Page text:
The phrase “System D” comes from a slang phrase used in French-speaking Africaan d the Caribbean. The “D” stands for the French word “debrouillard”. Neuwirth: “To say a man is a debrouillard is to tell people how resourceful and ingenious he is.”
Global financial crises has given rise to shadow economy, or the black marker, or the underground economy comes as no surprise to economists, which as of 2011 has a projected GDP of $10T.
OECD in 2009 concluded that half the world’s workers were employed in shadow economy, and also predicts by 2020 shadow economy will employ two – thirds of the world’s workers.
With time trade within system D has expanded and is not limited, which once was as simple as street merchant. Now system D is where the jobs are. Kids selling on street, vendors at flee markets, road side stands, are all part of System D.
According to Neuwirth (American journalist and author), “System D is growing faster than any other part of the economy, and it is an increasing force in world trade”. As such, System D “will be crucial for the development of cities in the 21st century”.
Neuwirth explains that based on estimates, the total value of System D globally is close to $10 trillion. In comparison, theUShas a GDP of $14 trillion. Thus, were System D a sovereign nation, it would be an economic superpower — the second largest economy in the world.
Neuwirth also argues that System D is the wave of the future for the global economy. From street selling to unlicensed trade to compensation under-the-table, many workers are off the grid. According to Neuwirth, System D is opening up the economy and providing new opportunities for those seeking income through labor.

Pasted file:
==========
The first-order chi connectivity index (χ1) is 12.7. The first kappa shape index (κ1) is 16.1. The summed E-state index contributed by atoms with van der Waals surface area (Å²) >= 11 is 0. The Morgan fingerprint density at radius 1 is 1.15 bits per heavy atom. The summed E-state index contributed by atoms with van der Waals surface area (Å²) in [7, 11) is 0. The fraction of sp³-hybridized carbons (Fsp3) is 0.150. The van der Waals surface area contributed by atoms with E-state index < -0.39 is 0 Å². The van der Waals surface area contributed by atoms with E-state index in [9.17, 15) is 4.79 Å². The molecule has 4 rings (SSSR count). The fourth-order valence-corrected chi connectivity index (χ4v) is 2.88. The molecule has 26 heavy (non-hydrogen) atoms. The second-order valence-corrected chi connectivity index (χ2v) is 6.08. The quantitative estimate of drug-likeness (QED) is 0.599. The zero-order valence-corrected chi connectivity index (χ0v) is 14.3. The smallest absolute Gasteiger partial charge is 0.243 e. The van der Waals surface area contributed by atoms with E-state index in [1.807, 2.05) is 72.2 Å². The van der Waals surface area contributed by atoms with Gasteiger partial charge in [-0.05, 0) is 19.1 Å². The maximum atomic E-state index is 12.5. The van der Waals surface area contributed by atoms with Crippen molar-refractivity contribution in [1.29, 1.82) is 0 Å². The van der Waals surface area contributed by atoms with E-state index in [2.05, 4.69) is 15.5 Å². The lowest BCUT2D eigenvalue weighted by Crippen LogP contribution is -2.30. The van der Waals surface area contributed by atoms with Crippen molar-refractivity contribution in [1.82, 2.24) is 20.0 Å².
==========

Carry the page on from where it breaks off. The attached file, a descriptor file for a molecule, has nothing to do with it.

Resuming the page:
The black market extends to illegal activities such as murder, robbery, drug dealing, etc. but much of the shadow economy is made up of individuals for instance children selling on streets, road side stands or simple laborers being paid for services or repairs.
The issues behind the growth of the shadow economy seem to center more around actions of governments rather than inherent flaws and disparities within an economic system. As a government needlessly intervenes in an economy with asinine regulations and bureaucracy, it makes sense that the populace should embrace the shadow economy.
Governments must therefore make the official economy more attractive and reduce incentives that lead citizens to participate in the shadow economy.